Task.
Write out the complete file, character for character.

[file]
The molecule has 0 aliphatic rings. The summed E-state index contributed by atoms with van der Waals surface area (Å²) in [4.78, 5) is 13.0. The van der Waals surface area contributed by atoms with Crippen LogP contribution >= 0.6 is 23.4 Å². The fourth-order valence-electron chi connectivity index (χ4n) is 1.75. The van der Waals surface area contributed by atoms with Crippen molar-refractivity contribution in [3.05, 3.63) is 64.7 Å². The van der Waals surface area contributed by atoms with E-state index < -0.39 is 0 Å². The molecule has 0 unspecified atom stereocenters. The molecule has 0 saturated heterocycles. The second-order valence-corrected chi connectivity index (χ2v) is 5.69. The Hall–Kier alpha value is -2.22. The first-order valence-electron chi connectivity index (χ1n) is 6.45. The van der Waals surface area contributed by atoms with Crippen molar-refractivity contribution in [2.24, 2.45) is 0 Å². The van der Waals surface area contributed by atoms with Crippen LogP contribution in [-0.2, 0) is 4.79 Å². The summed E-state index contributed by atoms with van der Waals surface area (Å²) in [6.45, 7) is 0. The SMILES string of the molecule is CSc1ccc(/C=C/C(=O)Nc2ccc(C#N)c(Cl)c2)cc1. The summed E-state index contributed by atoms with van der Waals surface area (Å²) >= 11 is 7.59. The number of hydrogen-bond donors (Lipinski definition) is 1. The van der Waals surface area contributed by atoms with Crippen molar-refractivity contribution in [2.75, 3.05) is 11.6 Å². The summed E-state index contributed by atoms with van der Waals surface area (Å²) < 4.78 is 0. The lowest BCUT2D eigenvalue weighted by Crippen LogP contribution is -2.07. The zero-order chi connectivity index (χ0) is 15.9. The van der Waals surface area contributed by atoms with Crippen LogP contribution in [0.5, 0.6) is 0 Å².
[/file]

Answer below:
The molecule has 0 aliphatic rings. The summed E-state index contributed by atoms with van der Waals surface area (Å²) in [4.78, 5) is 13.0. The van der Waals surface area contributed by atoms with Crippen LogP contribution >= 0.6 is 23.4 Å². The fourth-order valence-electron chi connectivity index (χ4n) is 1.75. The van der Waals surface area contributed by atoms with Crippen molar-refractivity contribution in [3.05, 3.63) is 64.7 Å². The van der Waals surface area contributed by atoms with E-state index < -0.39 is 0 Å². The molecule has 0 unspecified atom stereocenters. The molecule has 0 saturated heterocycles. The second-order valence-corrected chi connectivity index (χ2v) is 5.69. The Hall–Kier alpha value is -2.22. The first-order valence-electron chi connectivity index (χ1n) is 6.45. The van der Waals surface area contributed by atoms with Crippen molar-refractivity contribution in [2.24, 2.45) is 0 Å². The van der Waals surface area contributed by atoms with Crippen LogP contribution in [-0.2, 0) is 4.79 Å². The summed E-state index contributed by atoms with van der Waals surface area (Å²) in [6.45, 7) is 0. The SMILES string of the molecule is CSc1ccc(/C=C/C(=O)Nc2ccc(C#N)c(Cl)c2)cc1. The summed E-state index contributed by atoms with van der Waals surface area (Å²) >= 11 is 7.59. The number of hydrogen-bond donors (Lipinski definition) is 1. The van der Waals surface area contributed by atoms with Crippen molar-refractivity contribution in [2.75, 3.05) is 11.6 Å². The summed E-state index contributed by atoms with van der Waals surface area (Å²) < 4.78 is 0. The lowest BCUT2D eigenvalue weighted by Crippen LogP contribution is -2.07. The zero-order chi connectivity index (χ0) is 15.9. The van der Waals surface area contributed by atoms with Crippen LogP contribution in [0.5, 0.6) is 0 Å².